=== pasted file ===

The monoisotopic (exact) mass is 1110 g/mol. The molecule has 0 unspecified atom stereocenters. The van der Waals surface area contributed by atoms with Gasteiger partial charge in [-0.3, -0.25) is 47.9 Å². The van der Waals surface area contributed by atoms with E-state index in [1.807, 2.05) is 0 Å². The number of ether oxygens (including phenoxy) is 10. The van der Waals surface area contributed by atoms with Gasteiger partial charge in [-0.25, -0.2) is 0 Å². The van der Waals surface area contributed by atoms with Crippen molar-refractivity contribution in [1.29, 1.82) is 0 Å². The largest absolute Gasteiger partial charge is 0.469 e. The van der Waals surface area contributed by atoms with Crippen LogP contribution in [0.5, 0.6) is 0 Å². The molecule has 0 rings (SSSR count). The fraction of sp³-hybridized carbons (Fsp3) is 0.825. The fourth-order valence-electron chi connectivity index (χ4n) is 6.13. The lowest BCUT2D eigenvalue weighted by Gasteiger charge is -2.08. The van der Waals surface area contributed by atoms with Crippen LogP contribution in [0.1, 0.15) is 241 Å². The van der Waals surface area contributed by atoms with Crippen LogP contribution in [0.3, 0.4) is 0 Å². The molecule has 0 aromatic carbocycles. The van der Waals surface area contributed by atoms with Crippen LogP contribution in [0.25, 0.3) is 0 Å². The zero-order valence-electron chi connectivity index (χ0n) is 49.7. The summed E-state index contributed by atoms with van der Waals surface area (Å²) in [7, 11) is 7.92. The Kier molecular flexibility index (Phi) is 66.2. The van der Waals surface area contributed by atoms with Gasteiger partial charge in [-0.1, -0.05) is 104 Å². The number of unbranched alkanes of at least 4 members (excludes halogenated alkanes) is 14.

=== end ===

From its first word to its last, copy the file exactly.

The monoisotopic (exact) mass is 1110 g/mol. The molecule has 0 unspecified atom stereocenters. The van der Waals surface area contributed by atoms with Gasteiger partial charge in [-0.3, -0.25) is 47.9 Å². The van der Waals surface area contributed by atoms with E-state index in [1.807, 2.05) is 0 Å². The number of ether oxygens (including phenoxy) is 10. The van der Waals surface area contributed by atoms with Gasteiger partial charge in [-0.25, -0.2) is 0 Å². The van der Waals surface area contributed by atoms with Crippen molar-refractivity contribution in [1.29, 1.82) is 0 Å². The largest absolute Gasteiger partial charge is 0.469 e. The van der Waals surface area contributed by atoms with Crippen LogP contribution in [0.5, 0.6) is 0 Å². The molecule has 0 rings (SSSR count). The fraction of sp³-hybridized carbons (Fsp3) is 0.825. The fourth-order valence-electron chi connectivity index (χ4n) is 6.13. The lowest BCUT2D eigenvalue weighted by Gasteiger charge is -2.08. The van der Waals surface area contributed by atoms with Crippen LogP contribution in [0.1, 0.15) is 241 Å². The van der Waals surface area contributed by atoms with Crippen LogP contribution in [0.3, 0.4) is 0 Å². The molecule has 0 aromatic carbocycles. The van der Waals surface area contributed by atoms with Crippen LogP contribution in [0.25, 0.3) is 0 Å². The zero-order valence-electron chi connectivity index (χ0n) is 49.7. The summed E-state index contributed by atoms with van der Waals surface area (Å²) in [7, 11) is 7.92. The Kier molecular flexibility index (Phi) is 66.2. The van der Waals surface area contributed by atoms with Gasteiger partial charge in [-0.1, -0.05) is 104 Å². The number of unbranched alkanes of at least 4 members (excludes halogenated alkanes) is 14.